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Kerrie Orozco Act would expedite citizenship for spouses of fallen first responders

Congressman Brad Ashford plans to introduce a bill expediting the citizenship process for spouses of first responders killed in the line of duty.

Ashford was joined Sunday by the attorney for Hector Orozco’s family to announce the legislation. Orozco is the widower of Omaha Police Officer Kerrie Orozco, who was shot and killed May 20th while serving a warrant. Currently, spouses of military personnel killed in the line of duty can apply for expedited citizenship.

Ashford says the measure, called the Kerrie Orozco Act, would provide certainty and stability to families.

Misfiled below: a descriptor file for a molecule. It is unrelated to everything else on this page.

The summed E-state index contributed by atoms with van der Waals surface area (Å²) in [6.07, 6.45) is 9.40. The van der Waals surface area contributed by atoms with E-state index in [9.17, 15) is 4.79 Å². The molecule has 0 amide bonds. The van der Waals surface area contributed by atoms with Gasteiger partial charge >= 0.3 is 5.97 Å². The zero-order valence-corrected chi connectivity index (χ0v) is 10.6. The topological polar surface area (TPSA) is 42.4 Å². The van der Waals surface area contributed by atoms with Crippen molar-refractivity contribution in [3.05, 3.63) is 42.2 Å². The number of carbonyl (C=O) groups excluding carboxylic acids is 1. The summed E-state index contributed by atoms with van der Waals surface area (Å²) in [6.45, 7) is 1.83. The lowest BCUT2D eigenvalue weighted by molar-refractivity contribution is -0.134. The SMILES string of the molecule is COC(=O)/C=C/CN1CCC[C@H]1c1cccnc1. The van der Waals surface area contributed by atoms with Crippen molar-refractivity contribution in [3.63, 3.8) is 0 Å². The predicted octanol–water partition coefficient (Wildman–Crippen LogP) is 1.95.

"Everyone who wears a uniform protecting and securing us at home and abroad deserves our nation’s gratitude and compassion. Kerrie’s husband, Hector, came to me seeking help for their children. It was clear that this was something we could do in Congress."

Ashford says Hector Orozco has applied for a green card, but it could take five years before he becomes a U.S. citizen. Under the bill, an eligible undocumented immigrant who applies for a green card could immediately apply for citizenship upon receiving it.

Orozco came to the U.S. in 1999 and was granted a U-Visa in 2003.